School of Psychological Science

Postgraduate Profiles

Isabel Rossen

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Moral Foundations Theory and Climate Change Beliefs: Can moral intuitions help to understand partisan differences in climate change scepticism


I am interested in public perceptions of climate change, in particular the political divide whereby those who identify as right wing are more likely to doubt the reality or seriousness of climate change. My research applies Moral Foundations Theory to understand this divide. We propose that it may be due to the inability of climate change message to activate moral intuitions typically favoured by those on the political right (purity, ingroup loyalty, economic liberty), and the ability of anti-climate change action messages to affirm these same moral intuitions. Furthermore, we suggest that belief in climate change may be built upon moral preferences typically found on the political left (harm and fairness).

Why my research is important

Scientific consensus indicates that climate change is occurring and is largely caused by human activity. This is supported by a preponderance of climate scientists, with a 97% agreement on the major tenets of the IPCCs most recent report, and an even higher level of agreement among those with the most relevant expertise and scientific prominence. However, there is a divide between scientific risk analyses and public perceptions of climate change, whereby a significant proportion of the population, at least in Western, developed nations, report doubt about the seriousness, anthropogenic nature and reality of climate change. This observable (and growing) gap between scientific consensus and public perceptions of climate change is of great concern, not only due to the potential for public opinion to constrain mitigative policy, but also more broadly the unfounded and widespread challenge to mainstream science. This research attempts to explain this occurrence and furthermore to design communication to lessen this divide.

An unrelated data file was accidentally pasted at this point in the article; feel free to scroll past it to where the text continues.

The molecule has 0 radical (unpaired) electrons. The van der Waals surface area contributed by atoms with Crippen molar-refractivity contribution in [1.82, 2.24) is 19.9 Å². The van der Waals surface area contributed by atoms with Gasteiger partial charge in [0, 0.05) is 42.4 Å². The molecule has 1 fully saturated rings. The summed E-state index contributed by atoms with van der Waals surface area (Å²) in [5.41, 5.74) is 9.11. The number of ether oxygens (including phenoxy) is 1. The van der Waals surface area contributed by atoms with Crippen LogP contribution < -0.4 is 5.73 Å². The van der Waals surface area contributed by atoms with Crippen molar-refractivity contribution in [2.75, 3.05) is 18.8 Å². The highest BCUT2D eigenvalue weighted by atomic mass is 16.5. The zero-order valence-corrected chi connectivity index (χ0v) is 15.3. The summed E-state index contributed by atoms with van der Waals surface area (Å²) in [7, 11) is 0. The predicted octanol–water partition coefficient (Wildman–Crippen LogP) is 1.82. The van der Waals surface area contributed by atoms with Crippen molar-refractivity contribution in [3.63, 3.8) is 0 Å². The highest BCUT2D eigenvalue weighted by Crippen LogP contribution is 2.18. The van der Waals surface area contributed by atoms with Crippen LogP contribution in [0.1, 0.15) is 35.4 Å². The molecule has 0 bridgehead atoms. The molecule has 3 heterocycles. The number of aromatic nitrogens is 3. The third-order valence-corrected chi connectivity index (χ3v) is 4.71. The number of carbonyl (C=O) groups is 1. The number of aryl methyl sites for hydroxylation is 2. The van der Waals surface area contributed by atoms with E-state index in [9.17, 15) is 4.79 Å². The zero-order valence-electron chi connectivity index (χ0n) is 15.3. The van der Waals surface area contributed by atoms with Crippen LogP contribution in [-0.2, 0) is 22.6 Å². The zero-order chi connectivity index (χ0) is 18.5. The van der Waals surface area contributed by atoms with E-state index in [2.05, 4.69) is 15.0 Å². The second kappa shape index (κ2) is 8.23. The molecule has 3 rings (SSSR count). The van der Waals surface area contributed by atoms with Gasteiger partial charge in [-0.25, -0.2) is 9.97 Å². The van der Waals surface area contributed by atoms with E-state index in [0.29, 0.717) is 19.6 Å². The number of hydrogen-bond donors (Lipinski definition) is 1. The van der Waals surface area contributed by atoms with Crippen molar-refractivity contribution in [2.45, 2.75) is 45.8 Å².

Moral Foundations as a function of political ideology

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Last updated:
Friday, 23 January, 2015 3:27 PM